A field representative for U.S. Sen. Dianne Feinstein’s office met on Friday in Simi Valley with the victims and victims’ relatives of the 2008 Metrolink commuter train crash near Chatsworth.
About 20 people in attendance told field representative Molly O’Brien that they believe the victims and their families deserved better from the government and Veolia, the French company that ran Metrolink’s trains when the crash occurred.
Twenty-five people were killed and more than 130 were injured in the crash. Of those killed, 21 were Ventura County residents.
Connex Railroad LLC, a subsidiary of French conglomerate Veolia, is the company that hired engineer Robert Sanchez, who was found to be texting on his cellphone when he ran a red light and the Metrolink train collided with a Union Pacific freight train outside Chatsworth on Sept. 12, 2008. Sanchez died in the crash.
Federal law caps the maximum liability for passenger rail accidents at $200 million. Veolia has paid about $54 million of the $200 million cash settlement, while the rest was paid by insurance companies and Metrolink.
In total, nearly 130 awards were given, ranging from $12,000 to $9 million to the victims and their families.
U.S. Rep. Elton Gallegly, R-Simi Valley, and Feinstein, D-San Francisco, introduced legislation to raise the limit on liability for passenger rail accidents for rail operators from $200 million to $500 million. The bill, which would have applied retroactively to cover the Metrolink accident, didn’t move in the Senate.
Last year, Los Angeles Superior Court Judge Peter Lichtman said the $200 million compensation was insufficient, but he was required to stick by the $200 million cap under law. He said total claims exceeded the cap by $120 to $150 million, and if a jury tried each case the award could have exceeded $350 million.
In January, the victims and victims’ relatives were scheduled to meet at the Ventura courthouse with a representative of Veolia. However, no one from Veolia showed up, though many members of the media did.
Veolia General Counsel Alan Moldawer emailed some of the victims and told them he was not attending because he had been expecting a “private meeting” with only a few people.
The meeting on Friday was closed to the media. However, several of the victims and victims’ relatives said afterward that they asked during the meeting why statutory damage caps have no gross negligence clause, and why the congressional bills to raise the statutory damage cap in this case never made it out of committee. They also wanted it known that they will be demanding that city, county, state and federal governments not have contracts with Veolia until the company pays the additional $150 million cited in Lichtman’s final judgment.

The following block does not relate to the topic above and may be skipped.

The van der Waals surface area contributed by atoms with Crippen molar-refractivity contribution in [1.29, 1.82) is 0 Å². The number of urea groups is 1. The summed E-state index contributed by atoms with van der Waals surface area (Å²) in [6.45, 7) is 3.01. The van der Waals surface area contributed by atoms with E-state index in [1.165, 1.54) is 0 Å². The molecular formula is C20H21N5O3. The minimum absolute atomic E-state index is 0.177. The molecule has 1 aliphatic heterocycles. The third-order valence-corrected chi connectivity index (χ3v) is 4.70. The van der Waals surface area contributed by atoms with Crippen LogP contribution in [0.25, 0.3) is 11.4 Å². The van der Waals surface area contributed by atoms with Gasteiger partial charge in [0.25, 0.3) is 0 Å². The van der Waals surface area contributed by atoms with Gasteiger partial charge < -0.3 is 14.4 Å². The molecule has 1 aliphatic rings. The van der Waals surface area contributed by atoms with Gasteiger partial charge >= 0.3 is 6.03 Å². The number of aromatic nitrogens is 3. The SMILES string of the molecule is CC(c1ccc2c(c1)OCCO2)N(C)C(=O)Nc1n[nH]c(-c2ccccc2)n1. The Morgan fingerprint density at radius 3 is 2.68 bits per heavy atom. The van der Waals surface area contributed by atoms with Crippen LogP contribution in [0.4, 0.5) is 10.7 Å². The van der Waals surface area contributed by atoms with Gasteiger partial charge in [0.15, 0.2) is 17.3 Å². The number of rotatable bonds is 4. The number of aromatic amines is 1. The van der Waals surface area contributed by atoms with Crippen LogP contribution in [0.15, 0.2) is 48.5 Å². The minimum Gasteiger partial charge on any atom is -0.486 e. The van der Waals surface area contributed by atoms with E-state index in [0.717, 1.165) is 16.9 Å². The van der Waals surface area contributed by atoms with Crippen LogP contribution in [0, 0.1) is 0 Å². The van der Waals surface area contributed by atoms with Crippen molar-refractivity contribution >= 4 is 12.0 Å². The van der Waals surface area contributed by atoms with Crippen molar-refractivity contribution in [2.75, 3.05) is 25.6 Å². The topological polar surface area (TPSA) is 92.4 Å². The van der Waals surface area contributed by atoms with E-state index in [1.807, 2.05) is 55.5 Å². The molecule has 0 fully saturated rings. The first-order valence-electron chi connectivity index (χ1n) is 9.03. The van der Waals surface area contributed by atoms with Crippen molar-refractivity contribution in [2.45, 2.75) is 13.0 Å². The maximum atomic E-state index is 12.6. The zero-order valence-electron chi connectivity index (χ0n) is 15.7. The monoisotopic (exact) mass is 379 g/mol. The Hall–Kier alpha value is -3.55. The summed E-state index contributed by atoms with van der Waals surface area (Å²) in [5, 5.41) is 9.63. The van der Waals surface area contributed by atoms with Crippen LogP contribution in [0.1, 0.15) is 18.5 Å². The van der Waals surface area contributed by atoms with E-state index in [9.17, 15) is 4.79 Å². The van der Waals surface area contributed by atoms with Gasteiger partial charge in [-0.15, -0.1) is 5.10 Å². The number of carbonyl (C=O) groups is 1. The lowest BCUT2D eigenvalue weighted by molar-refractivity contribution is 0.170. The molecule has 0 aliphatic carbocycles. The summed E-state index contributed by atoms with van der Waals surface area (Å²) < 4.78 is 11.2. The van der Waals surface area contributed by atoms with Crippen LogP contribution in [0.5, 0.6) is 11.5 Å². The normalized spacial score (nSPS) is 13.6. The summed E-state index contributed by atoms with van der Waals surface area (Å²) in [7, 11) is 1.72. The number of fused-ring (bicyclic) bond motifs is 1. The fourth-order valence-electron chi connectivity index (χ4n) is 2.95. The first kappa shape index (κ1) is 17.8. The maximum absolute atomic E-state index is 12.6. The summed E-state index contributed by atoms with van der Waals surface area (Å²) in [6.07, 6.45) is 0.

Carolyn Rambo, a passenger on the train, said the statutory damage cap stopped the discovery process and took the victim’s right to trial away. She said that as a result, the investigation to determine gross negligence against Veolia was stopped.
Veolia “just got to write a check and walk away,” said Rambo, who believes more Congress members should take the issue more seriously.
Simi Valley resident Frank Kohler, 66, also was injured and has been unable to work as a nurse, a job he held at Providence St. Joseph Medical Center in Burbank for 30 years.
“We’re here today to seek some sort of comfort among ourselves, and to see what can be done in the future to help prevent this from happening to other people,” Kohler said.
Kohler said he was pleased about legislation that Feinstein and U.S. Sen. Barbara Boxer, D-Rancho Mirage, introduced and later signed into law mandating the installation of GPS systems on all of the nation’s commuter railroads and freight lines. Those devices will be installed by next year, two years ahead of the deadline.
Camarillo resident Jeannette Noble, 56, said she was at the meeting on behalf of her father, Dennis Arnold, 75, who was killed in the crash.
“There’s a lot of frustrated people. Many others did not show up today because they’ve given up, they’re numb, they’re frustrated with the system, and have lost faith in the people that are supposed to protect us from corporate greed and criminal negligence,” she said. “I hope (this meeting) is not another dog and pony show just to appease the people who are upset.”
Moorpark resident Eric Welling, 46, who was severely injured in the crash, said he was disappointed Feinstein wasn’t in attendance Friday.
“She hasn’t returned phone calls, emails, nothing. I’m disappointed,” Welling said.
Brian Weiss, communication director for Feinstein, said via email after the meeting, “Senator Feinstein will continue to work with these families and be helpful in any way she can.”